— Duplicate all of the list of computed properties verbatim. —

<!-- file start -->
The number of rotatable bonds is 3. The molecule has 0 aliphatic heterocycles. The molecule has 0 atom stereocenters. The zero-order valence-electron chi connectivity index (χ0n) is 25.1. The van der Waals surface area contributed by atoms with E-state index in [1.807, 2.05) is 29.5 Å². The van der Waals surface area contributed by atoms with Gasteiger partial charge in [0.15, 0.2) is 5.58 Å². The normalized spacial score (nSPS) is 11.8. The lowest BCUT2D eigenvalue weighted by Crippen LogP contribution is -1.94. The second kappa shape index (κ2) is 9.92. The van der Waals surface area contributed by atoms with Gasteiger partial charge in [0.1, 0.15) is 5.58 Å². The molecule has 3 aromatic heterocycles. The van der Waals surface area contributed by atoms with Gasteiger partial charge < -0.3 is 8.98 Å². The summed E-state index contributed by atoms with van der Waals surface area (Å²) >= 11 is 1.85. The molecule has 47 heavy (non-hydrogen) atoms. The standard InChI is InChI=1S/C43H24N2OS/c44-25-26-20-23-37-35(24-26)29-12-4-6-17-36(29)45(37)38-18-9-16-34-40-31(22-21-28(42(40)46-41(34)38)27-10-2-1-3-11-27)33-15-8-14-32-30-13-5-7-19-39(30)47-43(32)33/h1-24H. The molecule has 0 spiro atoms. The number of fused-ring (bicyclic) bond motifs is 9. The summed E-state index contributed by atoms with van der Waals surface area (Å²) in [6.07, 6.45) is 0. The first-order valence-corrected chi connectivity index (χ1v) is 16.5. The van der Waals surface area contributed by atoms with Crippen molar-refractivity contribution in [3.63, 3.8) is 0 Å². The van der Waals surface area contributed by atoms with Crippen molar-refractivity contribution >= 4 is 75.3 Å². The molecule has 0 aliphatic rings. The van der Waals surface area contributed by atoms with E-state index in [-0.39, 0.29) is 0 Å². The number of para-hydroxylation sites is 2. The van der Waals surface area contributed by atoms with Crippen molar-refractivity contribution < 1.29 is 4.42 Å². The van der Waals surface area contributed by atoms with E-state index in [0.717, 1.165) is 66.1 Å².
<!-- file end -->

The number of rotatable bonds is 3. The molecule has 0 aliphatic heterocycles. The molecule has 0 atom stereocenters. The zero-order valence-electron chi connectivity index (χ0n) is 25.1. The van der Waals surface area contributed by atoms with E-state index in [1.807, 2.05) is 29.5 Å². The van der Waals surface area contributed by atoms with Gasteiger partial charge in [0.15, 0.2) is 5.58 Å². The normalized spacial score (nSPS) is 11.8. The lowest BCUT2D eigenvalue weighted by Crippen LogP contribution is -1.94. The second kappa shape index (κ2) is 9.92. The van der Waals surface area contributed by atoms with Gasteiger partial charge in [0.1, 0.15) is 5.58 Å². The molecule has 3 aromatic heterocycles. The van der Waals surface area contributed by atoms with Gasteiger partial charge < -0.3 is 8.98 Å². The summed E-state index contributed by atoms with van der Waals surface area (Å²) >= 11 is 1.85. The molecule has 47 heavy (non-hydrogen) atoms. The standard InChI is InChI=1S/C43H24N2OS/c44-25-26-20-23-37-35(24-26)29-12-4-6-17-36(29)45(37)38-18-9-16-34-40-31(22-21-28(42(40)46-41(34)38)27-10-2-1-3-11-27)33-15-8-14-32-30-13-5-7-19-39(30)47-43(32)33/h1-24H. The molecule has 0 spiro atoms. The number of fused-ring (bicyclic) bond motifs is 9. The summed E-state index contributed by atoms with van der Waals surface area (Å²) in [6.07, 6.45) is 0. The first-order valence-corrected chi connectivity index (χ1v) is 16.5. The van der Waals surface area contributed by atoms with Crippen molar-refractivity contribution in [3.63, 3.8) is 0 Å². The van der Waals surface area contributed by atoms with Crippen molar-refractivity contribution >= 4 is 75.3 Å². The molecule has 0 aliphatic rings. The van der Waals surface area contributed by atoms with E-state index in [-0.39, 0.29) is 0 Å². The number of para-hydroxylation sites is 2. The van der Waals surface area contributed by atoms with Crippen molar-refractivity contribution < 1.29 is 4.42 Å². The van der Waals surface area contributed by atoms with E-state index in [0.717, 1.165) is 66.1 Å².